Approved indication: termination of pregnancy
Mifepristone Linepharma (MS Health)
200 mg tablets
Australian Medicines Handbook Appendix A

Mifepristone is an antiprogestogen which competes with progesterone at its receptor. In pregnant women mifepristone's action on the uterus can induce abortion. It causes dilatation of the cervix and increases the sensitivity of the myometrium to the action of prostaglandins. As not all women will abort with mifepristone alone, they are given the prostaglandin misoprostol 36–48 hours after mifepristone.1

The recommended dose of mifepristone is a single 200 mg tablet. This is rapidly absorbed. Mifepristone is metabolised by cytochrome P450 3A4, but no interaction studies have been carried out. Some of the metabolites may also act on the progesterone receptor. The final half-life of mifepristone and its metabolites may be up to 90 hours, with most of the dose being excreted in the faeces. Due to a lack of data, mifepristone is not recommended for women with renal failure or hepatic impairment. As the drug has some action on glucocorticoid receptors, adrenal failure is a contraindication. Patients taking corticosteroids, including inhaled corticosteroids, may need to increase their dose.

As mifepristone (known as RU486) was first developed in the 1980s, it has been studied in several different regimens and in different stages of pregnancy. A systematic review of medical methods of abortion in the first trimester found that, in combination with a prostaglandin, the 200 mg dose of mifepristone was as effective as a 600 mg dose.2 In one trial 89.3% of 792 pregnant women, with a menstrual delay of 35 days or less, had a complete abortion after taking mifepristone 200 mg followed by oral misoprostol. The median time to abortion was 51 hours after taking mifepristone.3

Beyond the first trimester, mifepristone can be used to prepare for termination of pregnancy, for medical reasons, with prostaglandins. A systematic review of medical methods of second trimester abortion concluded that mifepristone with misoprostol had the highest efficacy.4 As the efficacy of the combination declines with gestational age,3 up to 30% of women may still need surgical evacuation when the drugs are used after the first trimester.

Although mifepristone has only recently been registered in Australia, it has been used for early medical abortion. An observational study involving 13345 women used a regimen of oral mifepristone 200 mg followed 24–48 hours later by buccal misoprostol 800 microgram (gestational age ≤63 days). The method only failed in 3.5% of patients, with 2.9% needing surgical evacuation and 0.6% continuing the pregnancy.5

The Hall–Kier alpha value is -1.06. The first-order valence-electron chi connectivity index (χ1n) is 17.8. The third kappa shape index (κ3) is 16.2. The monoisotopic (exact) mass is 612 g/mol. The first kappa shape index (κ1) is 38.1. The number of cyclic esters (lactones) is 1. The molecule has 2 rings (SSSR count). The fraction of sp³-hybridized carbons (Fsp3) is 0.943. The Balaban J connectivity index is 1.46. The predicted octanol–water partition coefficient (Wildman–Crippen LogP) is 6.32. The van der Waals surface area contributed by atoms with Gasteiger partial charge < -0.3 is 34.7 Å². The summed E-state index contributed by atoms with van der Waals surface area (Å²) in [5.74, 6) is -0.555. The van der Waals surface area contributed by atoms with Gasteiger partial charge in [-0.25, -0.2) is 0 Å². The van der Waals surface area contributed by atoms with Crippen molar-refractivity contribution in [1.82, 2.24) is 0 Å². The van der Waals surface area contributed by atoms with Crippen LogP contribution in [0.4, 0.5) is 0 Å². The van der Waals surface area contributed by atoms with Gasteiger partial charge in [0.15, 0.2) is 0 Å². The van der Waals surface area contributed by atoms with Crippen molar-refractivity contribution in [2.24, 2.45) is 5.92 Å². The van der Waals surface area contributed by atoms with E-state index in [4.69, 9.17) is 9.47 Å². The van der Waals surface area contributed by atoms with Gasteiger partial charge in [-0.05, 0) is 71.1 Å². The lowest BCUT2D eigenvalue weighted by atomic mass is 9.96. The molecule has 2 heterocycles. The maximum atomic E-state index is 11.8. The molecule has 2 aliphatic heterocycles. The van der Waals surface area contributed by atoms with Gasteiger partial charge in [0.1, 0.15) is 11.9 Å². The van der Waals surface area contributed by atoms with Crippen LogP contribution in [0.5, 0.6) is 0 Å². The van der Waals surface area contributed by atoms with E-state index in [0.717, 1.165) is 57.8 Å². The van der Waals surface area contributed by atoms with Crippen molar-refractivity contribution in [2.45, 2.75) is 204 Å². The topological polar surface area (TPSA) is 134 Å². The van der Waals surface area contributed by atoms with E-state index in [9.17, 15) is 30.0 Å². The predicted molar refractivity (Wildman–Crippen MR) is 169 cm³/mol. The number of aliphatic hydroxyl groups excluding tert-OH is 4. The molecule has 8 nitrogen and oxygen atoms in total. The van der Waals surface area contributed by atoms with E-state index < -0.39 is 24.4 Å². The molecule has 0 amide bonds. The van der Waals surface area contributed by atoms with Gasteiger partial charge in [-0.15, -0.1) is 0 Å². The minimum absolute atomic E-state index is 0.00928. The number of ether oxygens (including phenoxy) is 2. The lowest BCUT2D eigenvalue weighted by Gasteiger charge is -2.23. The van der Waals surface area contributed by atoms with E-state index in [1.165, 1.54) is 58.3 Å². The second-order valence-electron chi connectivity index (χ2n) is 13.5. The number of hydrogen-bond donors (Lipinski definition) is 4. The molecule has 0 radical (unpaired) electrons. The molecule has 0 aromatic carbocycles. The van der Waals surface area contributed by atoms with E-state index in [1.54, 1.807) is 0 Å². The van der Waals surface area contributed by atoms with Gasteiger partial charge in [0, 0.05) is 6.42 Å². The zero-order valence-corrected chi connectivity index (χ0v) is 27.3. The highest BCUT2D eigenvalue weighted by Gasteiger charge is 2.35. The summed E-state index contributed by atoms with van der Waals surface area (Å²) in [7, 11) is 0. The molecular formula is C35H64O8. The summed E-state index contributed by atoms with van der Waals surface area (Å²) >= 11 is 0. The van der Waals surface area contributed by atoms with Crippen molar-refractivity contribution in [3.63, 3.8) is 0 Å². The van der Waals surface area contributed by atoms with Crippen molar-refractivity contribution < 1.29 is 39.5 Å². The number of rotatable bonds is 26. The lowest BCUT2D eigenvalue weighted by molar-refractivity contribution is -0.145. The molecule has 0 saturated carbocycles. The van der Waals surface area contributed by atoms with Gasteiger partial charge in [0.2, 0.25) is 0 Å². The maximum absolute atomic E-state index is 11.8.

The combination of mifepristone and misoprostol commonly causes nausea, vomiting and diarrhoea. Vaginal bleeding is to be expected, but this can be prolonged. In the Australian study the incidence of haemorrhage requiring transfusion was approximately 0.1%.5 The method is not recommended in women with anaemia. Infection is another potential complication of abortion and one woman died in the Australian study.5 It is therefore important that women are advised what symptoms to expect and that they are followed up to ensure the abortion is complete and uncomplicated. If the method fails and the woman decides to continue with the pregnancy there is uncertainty about the effects of the drugs on the surviving fetus.

Ectopic pregnancy is a contraindication to mifepristone. If the woman has become pregnant despite having an intrauterine contraceptive device, the device should be removed before mifepristone is used.

In the Australian study most of the women reported medium or heavy bleeding and moderate or severe pain. However, 78% said they would choose the same method again.5 There is limited evidence comparing medical versus surgical abortion. In a randomised trial involving 122 women who were 13–20 weeks pregnant, pain was rated as moderate to severe by 43% of those who had mifepristone and misoprostol and 23% of those who had surgery. While the women were equally satisfied with their care, only 53% would choose medical abortion again, whereas 100% of the surgical group would choose surgery again.6

Although it has taken a long time for mifepristone to be approved in Australia, it has been used in parts of Europe for over 20 years. It adds to the options available when abortion is being considered. While the Australian study showed mifepristone with misoprostol is generally safe for outpatient treatment in early pregnancy, the method will not be suitable for all women. Some will present after the limit of 49 days gestation given in the Australian product information. If mifepristone and misoprostol are used, access to emergency care and follow-up are essential.


🅃 manufacturer provided the product information

The Transparency Score is explained in New drugs: transparency, Vol 37 No 1, Aust Prescr 2014;37:27.

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Notes on references

At the time the comment was prepared, information about this drug was available on the web site of the Food and Drug Administration in the USA (

At the time the comment was prepared, a scientific discussion about this drug was available on the website of the European Medicines Agency (


Some of the views expressed in the following notes on newly approved products should be regarded as preliminary, as there may have been limited published data at the time of publication, and little experience in Australia of their safety or efficacy. However, the Editorial Executive Committee believes that comments made in good faith at an early stage may still be of value. Before new drugs are prescribed, the Committee believes it is important that more detailed information is obtained from the manufacturer's approved product information, a drug information centre or some other appropriate source.